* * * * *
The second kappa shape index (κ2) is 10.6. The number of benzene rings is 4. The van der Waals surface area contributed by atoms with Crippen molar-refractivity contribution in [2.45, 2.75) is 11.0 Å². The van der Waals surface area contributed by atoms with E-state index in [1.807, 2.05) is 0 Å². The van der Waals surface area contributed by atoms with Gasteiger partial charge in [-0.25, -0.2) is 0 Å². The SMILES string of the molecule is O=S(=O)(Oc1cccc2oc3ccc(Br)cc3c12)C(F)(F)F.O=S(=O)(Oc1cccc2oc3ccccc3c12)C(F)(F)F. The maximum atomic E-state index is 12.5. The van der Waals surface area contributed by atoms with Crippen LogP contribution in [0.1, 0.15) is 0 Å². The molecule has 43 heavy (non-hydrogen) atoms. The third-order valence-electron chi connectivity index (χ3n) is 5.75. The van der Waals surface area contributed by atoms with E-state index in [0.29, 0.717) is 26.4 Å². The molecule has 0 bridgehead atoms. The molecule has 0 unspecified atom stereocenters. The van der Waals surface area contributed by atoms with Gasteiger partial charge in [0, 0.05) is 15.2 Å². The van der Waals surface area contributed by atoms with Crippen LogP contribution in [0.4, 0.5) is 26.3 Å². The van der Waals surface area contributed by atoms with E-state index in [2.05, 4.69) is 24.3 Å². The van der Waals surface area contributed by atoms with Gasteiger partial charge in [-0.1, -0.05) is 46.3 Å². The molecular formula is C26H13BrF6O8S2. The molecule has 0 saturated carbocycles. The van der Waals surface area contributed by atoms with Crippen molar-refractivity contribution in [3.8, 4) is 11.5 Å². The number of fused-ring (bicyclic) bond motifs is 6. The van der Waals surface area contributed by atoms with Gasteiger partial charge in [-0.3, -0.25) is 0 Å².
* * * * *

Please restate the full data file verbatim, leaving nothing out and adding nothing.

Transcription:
The second kappa shape index (κ2) is 10.6. The number of benzene rings is 4. The van der Waals surface area contributed by atoms with Crippen molar-refractivity contribution in [2.45, 2.75) is 11.0 Å². The van der Waals surface area contributed by atoms with E-state index in [1.807, 2.05) is 0 Å². The van der Waals surface area contributed by atoms with Gasteiger partial charge in [-0.25, -0.2) is 0 Å². The SMILES string of the molecule is O=S(=O)(Oc1cccc2oc3ccc(Br)cc3c12)C(F)(F)F.O=S(=O)(Oc1cccc2oc3ccccc3c12)C(F)(F)F. The maximum atomic E-state index is 12.5. The van der Waals surface area contributed by atoms with Crippen LogP contribution in [0.1, 0.15) is 0 Å². The molecule has 43 heavy (non-hydrogen) atoms. The third-order valence-electron chi connectivity index (χ3n) is 5.75. The van der Waals surface area contributed by atoms with E-state index in [0.29, 0.717) is 26.4 Å². The molecule has 0 bridgehead atoms. The molecule has 0 unspecified atom stereocenters. The van der Waals surface area contributed by atoms with Gasteiger partial charge in [0, 0.05) is 15.2 Å². The van der Waals surface area contributed by atoms with Crippen LogP contribution in [0.4, 0.5) is 26.3 Å². The van der Waals surface area contributed by atoms with E-state index in [2.05, 4.69) is 24.3 Å². The van der Waals surface area contributed by atoms with Gasteiger partial charge in [-0.1, -0.05) is 46.3 Å². The molecular formula is C26H13BrF6O8S2. The molecule has 0 saturated carbocycles. The van der Waals surface area contributed by atoms with Crippen molar-refractivity contribution in [3.8, 4) is 11.5 Å². The number of fused-ring (bicyclic) bond motifs is 6. The van der Waals surface area contributed by atoms with Gasteiger partial charge in [-0.3, -0.25) is 0 Å².